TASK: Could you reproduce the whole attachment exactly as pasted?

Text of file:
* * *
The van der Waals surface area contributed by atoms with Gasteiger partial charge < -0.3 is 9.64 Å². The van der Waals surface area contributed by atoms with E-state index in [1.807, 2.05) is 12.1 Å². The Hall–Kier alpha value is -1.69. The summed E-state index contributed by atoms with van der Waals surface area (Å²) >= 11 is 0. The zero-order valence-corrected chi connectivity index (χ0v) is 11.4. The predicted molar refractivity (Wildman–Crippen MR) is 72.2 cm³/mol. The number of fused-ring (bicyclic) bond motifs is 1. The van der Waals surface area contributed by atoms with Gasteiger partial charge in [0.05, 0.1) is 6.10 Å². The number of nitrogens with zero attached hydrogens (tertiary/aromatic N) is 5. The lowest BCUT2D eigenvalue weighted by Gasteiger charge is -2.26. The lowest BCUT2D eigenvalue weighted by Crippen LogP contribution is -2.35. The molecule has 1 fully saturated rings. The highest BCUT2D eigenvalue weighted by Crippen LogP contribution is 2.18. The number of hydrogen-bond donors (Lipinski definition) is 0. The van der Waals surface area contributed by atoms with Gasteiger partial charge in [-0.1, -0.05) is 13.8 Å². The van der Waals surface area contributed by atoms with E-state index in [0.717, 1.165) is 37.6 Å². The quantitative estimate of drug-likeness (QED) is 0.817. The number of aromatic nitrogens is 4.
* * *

The van der Waals surface area contributed by atoms with Gasteiger partial charge < -0.3 is 9.64 Å². The van der Waals surface area contributed by atoms with E-state index in [1.807, 2.05) is 12.1 Å². The Hall–Kier alpha value is -1.69. The summed E-state index contributed by atoms with van der Waals surface area (Å²) >= 11 is 0. The zero-order valence-corrected chi connectivity index (χ0v) is 11.4. The predicted molar refractivity (Wildman–Crippen MR) is 72.2 cm³/mol. The number of fused-ring (bicyclic) bond motifs is 1. The van der Waals surface area contributed by atoms with Gasteiger partial charge in [0.05, 0.1) is 6.10 Å². The number of nitrogens with zero attached hydrogens (tertiary/aromatic N) is 5. The lowest BCUT2D eigenvalue weighted by Gasteiger charge is -2.26. The lowest BCUT2D eigenvalue weighted by Crippen LogP contribution is -2.35. The molecule has 1 fully saturated rings. The highest BCUT2D eigenvalue weighted by Crippen LogP contribution is 2.18. The number of hydrogen-bond donors (Lipinski definition) is 0. The van der Waals surface area contributed by atoms with Gasteiger partial charge in [-0.1, -0.05) is 13.8 Å². The van der Waals surface area contributed by atoms with E-state index in [0.717, 1.165) is 37.6 Å². The quantitative estimate of drug-likeness (QED) is 0.817. The number of aromatic nitrogens is 4.